• New operating models will aim for “zero-back-office” principles so that treasury operations teams will no longer have to handle routine processes. Instead, they can add value by using predictive data insights to determine future cash inflows and outflows - for example, proactively flagging the possibility of a supplier delaying payments and taking appropriate action before the event.

Driver #3: Moving towards a partnership-driven approach

Recognising that no single institution can do it all alone, traditional players are strategically partnering with fintechs and other third-party entities to provide a range of services, including seamless payments, insights and financing.

What this could mean in practice:

  • Treasuries can expect greater and more agile innovation from their banking partners without compromising on security.

  • For instance, ANZ is exploring a partnership with a fintech that allows clients to receive detailed transactional insights at the point of sale. This will allow our customers to better customise their product offering, sales promotions and supplier engagements.

Driver #4: Growth of ecosystems

Over the next few years, technologies, partnerships, ecosystems and platforms will converge across multiple industries to enable companies to better share data and resources, and deliver the best customer experience.

What this could mean in practice:

  • Development of open banking regulations will allow for greater data-sharing to enable lenders and their partners to use the anonymised data so gathered to provide valuable insights to their clients on shifting consumer trends.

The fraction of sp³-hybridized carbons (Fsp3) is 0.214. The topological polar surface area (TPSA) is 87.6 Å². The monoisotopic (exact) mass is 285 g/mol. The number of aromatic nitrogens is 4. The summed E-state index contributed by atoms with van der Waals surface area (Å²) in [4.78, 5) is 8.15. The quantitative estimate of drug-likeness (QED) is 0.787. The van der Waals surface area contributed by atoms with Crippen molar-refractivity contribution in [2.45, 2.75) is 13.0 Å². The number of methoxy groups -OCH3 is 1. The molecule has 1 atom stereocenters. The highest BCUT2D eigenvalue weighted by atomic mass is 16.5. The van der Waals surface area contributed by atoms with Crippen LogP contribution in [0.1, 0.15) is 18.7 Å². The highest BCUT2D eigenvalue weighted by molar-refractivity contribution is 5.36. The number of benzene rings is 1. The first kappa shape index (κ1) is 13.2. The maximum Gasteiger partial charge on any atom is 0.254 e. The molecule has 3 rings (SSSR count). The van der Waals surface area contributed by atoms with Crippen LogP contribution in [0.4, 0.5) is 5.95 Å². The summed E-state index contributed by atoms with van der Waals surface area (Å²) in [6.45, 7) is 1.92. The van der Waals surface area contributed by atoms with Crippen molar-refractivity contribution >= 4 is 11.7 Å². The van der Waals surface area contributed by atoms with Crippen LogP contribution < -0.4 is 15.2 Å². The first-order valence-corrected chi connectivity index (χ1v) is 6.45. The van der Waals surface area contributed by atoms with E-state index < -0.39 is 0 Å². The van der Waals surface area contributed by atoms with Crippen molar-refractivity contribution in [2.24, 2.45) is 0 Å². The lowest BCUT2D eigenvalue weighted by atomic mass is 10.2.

• As banks seamlessly exchange data and invisibly integrate banking services into other ecosystems, corporate treasury clients can expect access to rapidly scalable cutting-edge tech, which in turn can provide greater cost benefits and enhanced business outcomes.

Open banking: Key to transaction banking’s future

Because customer data is a powerful tool that must be handled with utmost care, the open banking framework is key to any process that seeks to harness this information. It enables lending institutions to create an enhanced, data-driven, personalised experience for customers while giving the latter control over how their personal data is collected, shared and stored.

As open banking gains traction in many jurisdictions, new use cases and opportunities are arising for banks to provide customers with more personalised and efficient payments and accounts-related functions. This is especially relevant for overlay services that capitalise on a bank’s existing expertise, data security capabilities, and the trust earned with its customer base. Some examples of innovations driven by open banking include:

  • Instant onboarding: Efficient, single-touch onboarding process to pay for services across different accounts and FIs thanks to standardised and shared KYC data, ID linkage and user authentication.

  • Account aggregation and micro-investments/savings: Read data from a user’s accounts held across multiple FIs to track their finances and investment portfolio, identifying and potentially automating micro-investments or savings.

  • Payment initiation: Customers can allow third-party connectivity to their banks to initiate pre-authorised payments, so businesses can receive the funds instantly. Instead of needing to open their banking app or payment interface to manually enter account or card details, users can simply pre-authorise payments with their bank and preferred account with a single click, removing the potential for error from making manual entries.